Blog | August 16, 2021
A Q&A with Pacific Institute Senior Researcher Michael Cohen and Dr. Amanda Bielawski, Pacific Institute Director of Communications and Outreach
Today, the US Secretary of the Interior declared a first-ever Shortage Condition for the Lower Colorado River Basin. After more than 21 years of drought in the western United States intensified by human-caused climate change, the Bureau of Reclamation has released a study projecting that the elevation of Lake Mead will be below an elevation triggering a Tier 1 Shortage Condition that will reduce water access to some users starting in January 2022. It’s a historic move sending reverberations throughout the water policy world — both within the United States and globally.
What does this Shortage Declaration mean for Native American Tribes, the seven U.S. states, and communities in Mexico downstream? What does the situation tell us about climate-intensifying droughts in other river Basins around the world? And, in the face of climate change, how can we envision and build water resilient infrastructure moving forward to safeguard communities from water scarcity into the future?
To tackle these questions and others, we spoke with Michael Cohen, a Pacific Institute Senior Researcher who has worked on water use issues in the Colorado River Basin and delta region since 1998.
The Colorado River is the lifeblood of the West.
AB: You’ve worked on water policy issues in the Colorado River Basin for more than two decades, spanning the entire period of this 22-year drought. What is the significance of today’s official Shortage Declaration and who will be impacted?
MC: The Colorado River is the lifeblood of the West, providing water for more than 40 million people, including 29 federally recognized Native American Tribes, and irrigating almost six million acres of land in the U.S. and Mexico. Although the Colorado River roils and rages in the nation’s imagination, the reality is far more prosaic. The river is tightly managed and controlled, captured and caged by 10 massive dams along its length. Its use is regulated by treaty, inter-state compacts, state and federal laws, and a host of judicial decisions and decrees. These treaties, compacts, and laws allocate more water from the river than flows even in an average year, an imbalance shown by the ever-expanding “bathtub ring” highlighting Lake Mead’s fall.
Today, the Bureau of Reclamation released a study projecting that Lake Mead’s elevation at the end of this year will be below 1075 feet – almost 150 feet below its elevation 22 years ago. This projection triggers a declaration by the Secretary of the Interior of a “Level 1 Shortage Condition” for Arizona, Nevada, and Mexico (but not for California) in 2022. Central Arizona water users – primarily farmers – will bear the brunt of this shortage, reducing their use by more than half a million acre-feet of water – almost a third of the capacity of the Central Arizona Project’s aqueduct. Fortunately, water users have had years to plan and prepare for this, mitigating the impacts of this signal event. Some users will shift to groundwater, tapping into water recharged for this purpose.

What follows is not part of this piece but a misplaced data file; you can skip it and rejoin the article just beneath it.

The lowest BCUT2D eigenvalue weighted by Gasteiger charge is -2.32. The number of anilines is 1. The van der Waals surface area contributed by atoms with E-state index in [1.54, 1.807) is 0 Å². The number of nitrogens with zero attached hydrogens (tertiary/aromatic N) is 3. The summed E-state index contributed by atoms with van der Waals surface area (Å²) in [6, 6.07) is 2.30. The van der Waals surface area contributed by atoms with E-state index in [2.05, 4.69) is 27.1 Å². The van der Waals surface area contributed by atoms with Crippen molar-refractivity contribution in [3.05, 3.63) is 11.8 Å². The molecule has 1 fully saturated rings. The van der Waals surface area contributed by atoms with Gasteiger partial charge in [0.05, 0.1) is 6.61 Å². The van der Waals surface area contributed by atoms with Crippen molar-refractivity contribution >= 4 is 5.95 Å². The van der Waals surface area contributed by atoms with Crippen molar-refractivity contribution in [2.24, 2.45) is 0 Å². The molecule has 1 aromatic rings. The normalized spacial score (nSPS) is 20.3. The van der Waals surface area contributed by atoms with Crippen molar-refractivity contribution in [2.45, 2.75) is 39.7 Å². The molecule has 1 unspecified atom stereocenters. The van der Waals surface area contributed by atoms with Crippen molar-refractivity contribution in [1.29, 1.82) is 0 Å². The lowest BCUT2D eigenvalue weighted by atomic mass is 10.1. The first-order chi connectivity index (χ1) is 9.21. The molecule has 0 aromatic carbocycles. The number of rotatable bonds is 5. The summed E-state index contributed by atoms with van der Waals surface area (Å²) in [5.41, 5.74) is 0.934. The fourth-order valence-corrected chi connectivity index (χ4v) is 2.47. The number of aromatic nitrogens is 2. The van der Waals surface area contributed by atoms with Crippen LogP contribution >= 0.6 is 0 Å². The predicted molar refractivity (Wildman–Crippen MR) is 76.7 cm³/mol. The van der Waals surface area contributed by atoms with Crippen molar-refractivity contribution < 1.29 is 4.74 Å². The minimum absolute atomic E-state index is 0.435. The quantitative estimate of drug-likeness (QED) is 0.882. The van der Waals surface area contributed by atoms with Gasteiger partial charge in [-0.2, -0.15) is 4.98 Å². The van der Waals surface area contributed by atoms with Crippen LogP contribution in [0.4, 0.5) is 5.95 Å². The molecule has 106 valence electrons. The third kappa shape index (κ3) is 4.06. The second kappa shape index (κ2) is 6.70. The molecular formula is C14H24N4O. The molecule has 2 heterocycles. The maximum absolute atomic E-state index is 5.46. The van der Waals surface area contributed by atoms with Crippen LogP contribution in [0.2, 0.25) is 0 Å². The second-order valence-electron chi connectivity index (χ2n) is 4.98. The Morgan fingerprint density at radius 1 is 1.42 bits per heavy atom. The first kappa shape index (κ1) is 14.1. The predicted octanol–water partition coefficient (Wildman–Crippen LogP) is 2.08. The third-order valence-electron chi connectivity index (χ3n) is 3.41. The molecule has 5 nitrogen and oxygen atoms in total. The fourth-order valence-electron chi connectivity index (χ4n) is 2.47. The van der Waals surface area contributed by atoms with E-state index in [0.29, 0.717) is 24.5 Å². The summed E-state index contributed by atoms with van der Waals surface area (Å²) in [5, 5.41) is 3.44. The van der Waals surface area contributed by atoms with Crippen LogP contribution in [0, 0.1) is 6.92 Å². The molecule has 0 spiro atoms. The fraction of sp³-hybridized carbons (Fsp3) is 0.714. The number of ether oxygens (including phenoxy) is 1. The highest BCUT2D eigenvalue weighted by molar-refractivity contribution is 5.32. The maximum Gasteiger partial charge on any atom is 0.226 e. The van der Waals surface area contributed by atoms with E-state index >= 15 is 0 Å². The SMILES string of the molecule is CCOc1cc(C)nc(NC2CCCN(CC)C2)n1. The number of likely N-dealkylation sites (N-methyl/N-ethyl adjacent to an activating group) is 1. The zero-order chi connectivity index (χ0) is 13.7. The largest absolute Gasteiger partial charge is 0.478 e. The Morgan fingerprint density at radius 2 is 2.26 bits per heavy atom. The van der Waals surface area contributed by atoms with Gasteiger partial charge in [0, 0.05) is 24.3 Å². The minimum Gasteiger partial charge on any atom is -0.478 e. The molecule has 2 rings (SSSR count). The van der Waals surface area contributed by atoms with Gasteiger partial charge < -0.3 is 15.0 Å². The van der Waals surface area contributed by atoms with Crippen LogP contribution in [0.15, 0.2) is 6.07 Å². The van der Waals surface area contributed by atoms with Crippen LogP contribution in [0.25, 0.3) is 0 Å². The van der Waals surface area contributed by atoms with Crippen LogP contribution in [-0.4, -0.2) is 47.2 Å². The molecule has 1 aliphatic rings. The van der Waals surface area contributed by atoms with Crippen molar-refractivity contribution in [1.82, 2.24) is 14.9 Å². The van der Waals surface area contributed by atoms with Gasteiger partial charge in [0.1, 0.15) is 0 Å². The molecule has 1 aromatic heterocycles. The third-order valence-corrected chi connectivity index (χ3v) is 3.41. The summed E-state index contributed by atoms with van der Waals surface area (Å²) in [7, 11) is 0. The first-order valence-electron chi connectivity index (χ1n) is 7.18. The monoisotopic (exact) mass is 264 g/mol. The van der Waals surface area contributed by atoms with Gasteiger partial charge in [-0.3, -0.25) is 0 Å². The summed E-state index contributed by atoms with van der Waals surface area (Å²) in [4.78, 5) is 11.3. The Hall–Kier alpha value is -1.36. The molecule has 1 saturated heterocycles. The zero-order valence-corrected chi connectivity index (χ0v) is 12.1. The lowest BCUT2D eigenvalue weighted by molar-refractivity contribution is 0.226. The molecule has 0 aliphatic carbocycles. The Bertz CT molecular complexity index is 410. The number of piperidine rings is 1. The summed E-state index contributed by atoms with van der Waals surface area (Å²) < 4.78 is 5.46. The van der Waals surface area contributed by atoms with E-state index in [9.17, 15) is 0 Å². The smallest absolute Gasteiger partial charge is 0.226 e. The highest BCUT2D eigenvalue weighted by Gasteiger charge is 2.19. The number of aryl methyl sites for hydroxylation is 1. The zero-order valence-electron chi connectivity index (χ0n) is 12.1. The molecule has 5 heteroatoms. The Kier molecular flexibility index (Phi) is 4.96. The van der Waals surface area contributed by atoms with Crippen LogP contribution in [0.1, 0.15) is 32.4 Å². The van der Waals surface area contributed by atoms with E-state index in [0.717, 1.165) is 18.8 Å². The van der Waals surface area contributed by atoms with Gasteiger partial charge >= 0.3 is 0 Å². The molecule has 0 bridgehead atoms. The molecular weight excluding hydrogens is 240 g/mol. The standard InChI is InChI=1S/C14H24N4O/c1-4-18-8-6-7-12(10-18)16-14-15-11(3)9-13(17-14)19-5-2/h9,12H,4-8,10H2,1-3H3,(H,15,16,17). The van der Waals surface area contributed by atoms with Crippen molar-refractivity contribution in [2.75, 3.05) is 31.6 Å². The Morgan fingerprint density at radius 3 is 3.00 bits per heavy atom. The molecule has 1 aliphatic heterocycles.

The shortage declaration follows rules finalized in 2007, providing predictability for water users. The shortage condition will not affect water users in California, though declining inflows into and releases from Lake Powell will cause Lake Mead’s elevation to continue to fall next year, threatening a 200,000 acre-foot reduction for California in 2024 and even larger reductions in subsequent years if conditions do not improve dramatically.
If there’s a silver lining to today’s shortage declaration, it’s that it reflects a cooperative effort among a broad range of stakeholders who developed innovative mechanisms to store water in Lake Mead, mechanisms that have delayed this shortage declaration for several years and reduced the finger-pointing and risk of litigation so common in other Basins. However, these innovative mechanisms have not been enough to address the extremely dry and hot conditions desiccating the Basin and will not be sufficient to prevent a very rapid draining of Lake Mead and Lake Powell, as shown by the Bureau of Reclamation’s very sobering projections, in which Mead’s elevation could plummet another 40 feet in the next two years.
It’s shocking to think that people in the U.S. do not have reliable access to drinking water, but that’s the grim reality in far too many Native American communities.
AB: Indigenous communities in the Colorado River Basin — and throughout the United States— are disproportionately impacted by water insecurity. How will today’s Shortage Declaration impact Native American communities in the Colorado River Basin?
MC: It’s shocking to think that people in the U.S. do not have reliable access to drinking water, but that’s the grim reality in far too many Native American communities. The baseline is already intolerable. The continuing drought exacerbates these existing challenges.
Several Tribes, notably the Gila River Indian Community, have already reduced their use of Colorado River water in a collaborative effort to delay the declaration of shortage and to mitigate the impacts on other users. Although Tribes in the Basin have very senior water rights on paper, in practice many still lack access to the water reserved for them by treaties dating back more than a century. Fortunately, many in the Basin have begun to recognize that addressing the river’s current and future challenges requires consultation with the sovereign Tribes.
The study released today clearly shows the accelerating rate of decline of the Colorado River’s massive reservoirs, underscoring the need for urgent action to mitigate much larger reductions in the near future.
AB: While the focus today is on the Colorado River Basin, there are many Basins in the United States and around the world facing severe drought exacerbated by human-caused climate change. What are some of the other Basins facing similar concerns? Is this a microcosm?
MC: Last week’s U.S. Drought Monitor shows 95.4% of the West suffering from some level of drought, including more than 25% in exceptional drought, the most severe category. Much of Brazil continues to experience drought. And it wasn’t many years ago that Cape Town, South Africa, was counting the days until it ran out of water.